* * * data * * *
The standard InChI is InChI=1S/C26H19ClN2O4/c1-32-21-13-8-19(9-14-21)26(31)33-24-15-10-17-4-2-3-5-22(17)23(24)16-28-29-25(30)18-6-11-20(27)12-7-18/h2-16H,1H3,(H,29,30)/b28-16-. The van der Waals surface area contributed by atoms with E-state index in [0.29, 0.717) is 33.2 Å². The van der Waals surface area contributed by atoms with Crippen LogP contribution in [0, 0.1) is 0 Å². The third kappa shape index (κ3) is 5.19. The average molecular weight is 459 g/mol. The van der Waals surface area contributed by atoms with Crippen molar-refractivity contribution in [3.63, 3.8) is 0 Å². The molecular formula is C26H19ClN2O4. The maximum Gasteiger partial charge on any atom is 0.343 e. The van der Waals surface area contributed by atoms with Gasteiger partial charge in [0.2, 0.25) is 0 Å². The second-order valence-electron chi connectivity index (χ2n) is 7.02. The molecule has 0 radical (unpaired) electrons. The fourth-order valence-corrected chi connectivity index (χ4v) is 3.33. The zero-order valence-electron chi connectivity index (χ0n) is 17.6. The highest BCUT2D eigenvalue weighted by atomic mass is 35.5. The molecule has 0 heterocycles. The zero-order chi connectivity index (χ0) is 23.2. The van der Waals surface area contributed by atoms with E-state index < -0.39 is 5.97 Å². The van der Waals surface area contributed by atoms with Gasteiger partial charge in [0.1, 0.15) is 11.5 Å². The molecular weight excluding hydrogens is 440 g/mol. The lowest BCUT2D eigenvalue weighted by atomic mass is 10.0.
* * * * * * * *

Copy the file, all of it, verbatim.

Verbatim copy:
The standard InChI is InChI=1S/C26H19ClN2O4/c1-32-21-13-8-19(9-14-21)26(31)33-24-15-10-17-4-2-3-5-22(17)23(24)16-28-29-25(30)18-6-11-20(27)12-7-18/h2-16H,1H3,(H,29,30)/b28-16-. The van der Waals surface area contributed by atoms with E-state index in [0.29, 0.717) is 33.2 Å². The van der Waals surface area contributed by atoms with Crippen LogP contribution in [0, 0.1) is 0 Å². The third kappa shape index (κ3) is 5.19. The average molecular weight is 459 g/mol. The van der Waals surface area contributed by atoms with Crippen molar-refractivity contribution in [3.63, 3.8) is 0 Å². The molecular formula is C26H19ClN2O4. The maximum Gasteiger partial charge on any atom is 0.343 e. The van der Waals surface area contributed by atoms with Gasteiger partial charge in [0.2, 0.25) is 0 Å². The second-order valence-electron chi connectivity index (χ2n) is 7.02. The molecule has 0 radical (unpaired) electrons. The fourth-order valence-corrected chi connectivity index (χ4v) is 3.33. The zero-order valence-electron chi connectivity index (χ0n) is 17.6. The highest BCUT2D eigenvalue weighted by atomic mass is 35.5. The molecule has 0 heterocycles. The zero-order chi connectivity index (χ0) is 23.2. The van der Waals surface area contributed by atoms with E-state index < -0.39 is 5.97 Å². The van der Waals surface area contributed by atoms with Gasteiger partial charge in [0.1, 0.15) is 11.5 Å². The molecular weight excluding hydrogens is 440 g/mol. The lowest BCUT2D eigenvalue weighted by atomic mass is 10.0.